Inflation expectations move into target range as participants debate whether inflation is more than just ‘base effects’ and other transitory factors.
- Over the next year or so it is almost certain we will see episodes of rising prices as the weak economic data of 2020 is replaced by more ‘normalised’ data in annual measures of inflation. At the same time, certain pressure points stemming from a demand-supply mismatch are emerging as a greater sense of normality resumes. The question is whether these price pressures are simply a reflection of catch-up growth or set to become more entrenched.
- In time we would expect an increase in the availability of labour and other components in the supply-chain to relieve many of these constraints (and associated inflation)--but it’s unlikely to be a smooth transition, and some inflation may just turn out to be more than just transitory. With central banks targeting actual inflation--not merely expectations or forecasts--and willing to maintain a supportive policy until their objectives are met, the risk to the upside of higher (structural) inflation is likely to remain elevated for much of this year.
- Key to meeting central bank objectives of full employment and inflation will be to close the output gap and reduce underemployment--a significant impediment to stronger (wage) inflation over the last decade in Australia. To do so would be to overcome the moderation of inflation over the past few decades, influenced by an increase in the supply of capital and reduced demand for capital.
- While it is conceivable that the closure of international borders--in-effect reducing the supply of capital--will support progress toward full employment and stronger (wage) inflation, assuming improving vaccination rates pave the way for greater freedom of movement, we believe a reversion to something broadly mirroring the pre-pandemic status quo is more likely.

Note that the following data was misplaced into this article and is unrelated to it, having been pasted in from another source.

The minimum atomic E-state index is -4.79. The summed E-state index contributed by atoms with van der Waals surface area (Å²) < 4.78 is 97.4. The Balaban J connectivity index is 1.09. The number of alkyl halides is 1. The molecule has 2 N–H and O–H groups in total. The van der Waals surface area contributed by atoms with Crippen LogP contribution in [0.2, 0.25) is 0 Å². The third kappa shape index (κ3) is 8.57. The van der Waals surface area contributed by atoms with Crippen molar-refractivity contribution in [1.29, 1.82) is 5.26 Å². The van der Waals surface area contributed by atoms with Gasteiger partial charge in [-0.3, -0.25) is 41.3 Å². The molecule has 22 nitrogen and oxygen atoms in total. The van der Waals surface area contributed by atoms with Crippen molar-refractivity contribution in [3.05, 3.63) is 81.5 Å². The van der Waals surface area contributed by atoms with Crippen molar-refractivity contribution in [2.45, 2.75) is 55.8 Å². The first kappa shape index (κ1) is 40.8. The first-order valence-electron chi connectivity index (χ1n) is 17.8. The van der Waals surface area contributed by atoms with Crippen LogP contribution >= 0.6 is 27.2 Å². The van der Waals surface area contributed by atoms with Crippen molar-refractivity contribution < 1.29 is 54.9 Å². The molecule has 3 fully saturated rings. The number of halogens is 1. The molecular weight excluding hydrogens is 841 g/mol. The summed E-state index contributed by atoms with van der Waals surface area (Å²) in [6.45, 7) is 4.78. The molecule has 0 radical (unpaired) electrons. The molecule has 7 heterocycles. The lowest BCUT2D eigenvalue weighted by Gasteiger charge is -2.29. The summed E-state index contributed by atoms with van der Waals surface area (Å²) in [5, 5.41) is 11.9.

- Nevertheless, given the level of fiscal support globally, particularly in the US, we see room for yields to trend higher this year as the economic recovery progresses--although we expect the increase to be slower with the snap-back to pre-pandemic levels and sell-off on concerns over premature tapering largely behind us.
- The exit path from unprecedented support is likely to be complicated and volatile. With central banks willing to tolerate higher inflation, any sense that stronger inflation carries more than a transitory effect is likely to see markets respond sharply (wider yields). Clearly, the reverse is also true.
- For bondholders, there is no shortage of variables to consider at present. While the need to consider inflation protection is evident, the upshot is that the steeper yield curve increases the yield on new issues and the relative attractiveness of fixed income strategies that benefit from steepening yield curves.
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